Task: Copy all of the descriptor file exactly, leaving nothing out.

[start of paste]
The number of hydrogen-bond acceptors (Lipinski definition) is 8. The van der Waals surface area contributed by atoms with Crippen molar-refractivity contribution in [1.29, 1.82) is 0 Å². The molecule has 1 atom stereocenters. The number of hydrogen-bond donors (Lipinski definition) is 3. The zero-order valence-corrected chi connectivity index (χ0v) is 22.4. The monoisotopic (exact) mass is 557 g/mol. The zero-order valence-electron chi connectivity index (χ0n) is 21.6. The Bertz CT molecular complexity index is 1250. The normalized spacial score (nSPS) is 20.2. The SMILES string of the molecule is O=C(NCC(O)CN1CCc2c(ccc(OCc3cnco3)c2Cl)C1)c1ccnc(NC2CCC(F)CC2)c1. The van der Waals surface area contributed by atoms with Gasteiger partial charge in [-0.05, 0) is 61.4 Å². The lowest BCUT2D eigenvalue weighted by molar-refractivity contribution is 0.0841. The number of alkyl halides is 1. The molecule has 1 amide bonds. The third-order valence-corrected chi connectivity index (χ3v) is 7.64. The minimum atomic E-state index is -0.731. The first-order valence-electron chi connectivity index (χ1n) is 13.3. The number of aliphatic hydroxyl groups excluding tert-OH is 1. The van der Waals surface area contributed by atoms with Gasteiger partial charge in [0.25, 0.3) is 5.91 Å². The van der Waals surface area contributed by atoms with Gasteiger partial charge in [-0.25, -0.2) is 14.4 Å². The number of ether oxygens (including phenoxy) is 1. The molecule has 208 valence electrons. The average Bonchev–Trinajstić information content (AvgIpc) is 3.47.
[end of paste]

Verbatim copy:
The number of hydrogen-bond acceptors (Lipinski definition) is 8. The van der Waals surface area contributed by atoms with Crippen molar-refractivity contribution in [1.29, 1.82) is 0 Å². The molecule has 1 atom stereocenters. The number of hydrogen-bond donors (Lipinski definition) is 3. The zero-order valence-corrected chi connectivity index (χ0v) is 22.4. The monoisotopic (exact) mass is 557 g/mol. The zero-order valence-electron chi connectivity index (χ0n) is 21.6. The Bertz CT molecular complexity index is 1250. The normalized spacial score (nSPS) is 20.2. The SMILES string of the molecule is O=C(NCC(O)CN1CCc2c(ccc(OCc3cnco3)c2Cl)C1)c1ccnc(NC2CCC(F)CC2)c1. The van der Waals surface area contributed by atoms with Gasteiger partial charge in [-0.05, 0) is 61.4 Å². The lowest BCUT2D eigenvalue weighted by molar-refractivity contribution is 0.0841. The number of alkyl halides is 1. The molecule has 1 amide bonds. The third-order valence-corrected chi connectivity index (χ3v) is 7.64. The minimum atomic E-state index is -0.731. The first-order valence-electron chi connectivity index (χ1n) is 13.3. The number of aliphatic hydroxyl groups excluding tert-OH is 1. The van der Waals surface area contributed by atoms with Gasteiger partial charge in [0.25, 0.3) is 5.91 Å². The van der Waals surface area contributed by atoms with Gasteiger partial charge in [-0.25, -0.2) is 14.4 Å². The number of ether oxygens (including phenoxy) is 1. The molecule has 208 valence electrons. The average Bonchev–Trinajstić information content (AvgIpc) is 3.47.